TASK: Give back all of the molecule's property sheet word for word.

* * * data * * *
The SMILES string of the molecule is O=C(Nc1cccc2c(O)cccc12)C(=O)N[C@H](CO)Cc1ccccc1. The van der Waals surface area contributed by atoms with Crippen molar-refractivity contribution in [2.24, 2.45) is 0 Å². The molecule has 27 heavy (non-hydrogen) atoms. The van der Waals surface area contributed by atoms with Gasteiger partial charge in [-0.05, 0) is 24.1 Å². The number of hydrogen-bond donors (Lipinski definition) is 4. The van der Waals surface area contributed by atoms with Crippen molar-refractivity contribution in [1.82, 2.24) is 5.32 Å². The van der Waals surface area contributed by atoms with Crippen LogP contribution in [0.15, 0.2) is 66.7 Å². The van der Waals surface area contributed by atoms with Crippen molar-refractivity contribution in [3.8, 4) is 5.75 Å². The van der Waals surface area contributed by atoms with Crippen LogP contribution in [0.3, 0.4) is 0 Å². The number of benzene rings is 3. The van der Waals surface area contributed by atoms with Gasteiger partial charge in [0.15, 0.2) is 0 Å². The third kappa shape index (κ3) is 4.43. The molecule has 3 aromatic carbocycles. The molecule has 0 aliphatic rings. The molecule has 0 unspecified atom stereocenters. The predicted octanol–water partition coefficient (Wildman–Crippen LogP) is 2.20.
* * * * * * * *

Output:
The SMILES string of the molecule is O=C(Nc1cccc2c(O)cccc12)C(=O)N[C@H](CO)Cc1ccccc1. The van der Waals surface area contributed by atoms with Crippen molar-refractivity contribution in [2.24, 2.45) is 0 Å². The molecule has 27 heavy (non-hydrogen) atoms. The van der Waals surface area contributed by atoms with Gasteiger partial charge in [-0.05, 0) is 24.1 Å². The number of hydrogen-bond donors (Lipinski definition) is 4. The van der Waals surface area contributed by atoms with Crippen molar-refractivity contribution in [1.82, 2.24) is 5.32 Å². The van der Waals surface area contributed by atoms with Crippen LogP contribution in [0.15, 0.2) is 66.7 Å². The van der Waals surface area contributed by atoms with Crippen molar-refractivity contribution in [3.8, 4) is 5.75 Å². The van der Waals surface area contributed by atoms with Crippen LogP contribution in [0.3, 0.4) is 0 Å². The number of benzene rings is 3. The van der Waals surface area contributed by atoms with Gasteiger partial charge in [0.15, 0.2) is 0 Å². The third kappa shape index (κ3) is 4.43. The molecule has 3 aromatic carbocycles. The molecule has 0 aliphatic rings. The molecule has 0 unspecified atom stereocenters. The predicted octanol–water partition coefficient (Wildman–Crippen LogP) is 2.20.